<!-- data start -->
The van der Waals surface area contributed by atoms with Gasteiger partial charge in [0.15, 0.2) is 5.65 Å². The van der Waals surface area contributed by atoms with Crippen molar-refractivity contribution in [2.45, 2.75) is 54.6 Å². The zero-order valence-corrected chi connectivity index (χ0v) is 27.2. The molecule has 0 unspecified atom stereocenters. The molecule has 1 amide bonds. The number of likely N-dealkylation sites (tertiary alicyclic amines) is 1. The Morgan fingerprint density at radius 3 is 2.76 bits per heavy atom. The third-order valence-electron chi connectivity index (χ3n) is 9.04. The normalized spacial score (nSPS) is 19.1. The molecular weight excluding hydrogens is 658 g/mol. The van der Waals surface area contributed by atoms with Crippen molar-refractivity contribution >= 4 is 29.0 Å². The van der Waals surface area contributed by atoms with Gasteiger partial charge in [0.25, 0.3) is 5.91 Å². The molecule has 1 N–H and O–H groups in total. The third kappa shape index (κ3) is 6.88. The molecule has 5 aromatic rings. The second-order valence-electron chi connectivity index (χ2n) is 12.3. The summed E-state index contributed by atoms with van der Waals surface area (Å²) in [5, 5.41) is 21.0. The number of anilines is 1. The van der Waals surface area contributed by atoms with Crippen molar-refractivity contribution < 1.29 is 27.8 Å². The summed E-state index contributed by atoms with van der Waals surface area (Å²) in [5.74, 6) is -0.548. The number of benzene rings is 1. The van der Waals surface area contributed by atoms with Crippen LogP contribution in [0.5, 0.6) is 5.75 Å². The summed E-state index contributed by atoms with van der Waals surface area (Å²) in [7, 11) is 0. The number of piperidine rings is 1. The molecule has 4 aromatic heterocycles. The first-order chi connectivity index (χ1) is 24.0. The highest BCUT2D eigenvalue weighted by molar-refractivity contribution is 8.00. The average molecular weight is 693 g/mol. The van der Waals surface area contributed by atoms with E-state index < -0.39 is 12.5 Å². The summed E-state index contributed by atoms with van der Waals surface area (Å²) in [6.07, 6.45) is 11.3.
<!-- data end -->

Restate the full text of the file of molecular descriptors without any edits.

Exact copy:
The van der Waals surface area contributed by atoms with Gasteiger partial charge in [0.15, 0.2) is 5.65 Å². The van der Waals surface area contributed by atoms with Crippen molar-refractivity contribution in [2.45, 2.75) is 54.6 Å². The zero-order valence-corrected chi connectivity index (χ0v) is 27.2. The molecule has 0 unspecified atom stereocenters. The molecule has 1 amide bonds. The number of likely N-dealkylation sites (tertiary alicyclic amines) is 1. The Morgan fingerprint density at radius 3 is 2.76 bits per heavy atom. The third-order valence-electron chi connectivity index (χ3n) is 9.04. The normalized spacial score (nSPS) is 19.1. The molecular weight excluding hydrogens is 658 g/mol. The van der Waals surface area contributed by atoms with Crippen molar-refractivity contribution >= 4 is 29.0 Å². The van der Waals surface area contributed by atoms with Gasteiger partial charge in [0.25, 0.3) is 5.91 Å². The molecule has 1 N–H and O–H groups in total. The third kappa shape index (κ3) is 6.88. The molecule has 5 aromatic rings. The second-order valence-electron chi connectivity index (χ2n) is 12.3. The summed E-state index contributed by atoms with van der Waals surface area (Å²) in [5, 5.41) is 21.0. The number of anilines is 1. The van der Waals surface area contributed by atoms with Crippen molar-refractivity contribution < 1.29 is 27.8 Å². The summed E-state index contributed by atoms with van der Waals surface area (Å²) in [5.74, 6) is -0.548. The number of benzene rings is 1. The van der Waals surface area contributed by atoms with Crippen LogP contribution in [0.5, 0.6) is 5.75 Å². The summed E-state index contributed by atoms with van der Waals surface area (Å²) in [7, 11) is 0. The number of piperidine rings is 1. The molecule has 4 aromatic heterocycles. The first-order chi connectivity index (χ1) is 24.0. The highest BCUT2D eigenvalue weighted by molar-refractivity contribution is 8.00. The average molecular weight is 693 g/mol. The van der Waals surface area contributed by atoms with E-state index < -0.39 is 12.5 Å². The summed E-state index contributed by atoms with van der Waals surface area (Å²) in [6.07, 6.45) is 11.3.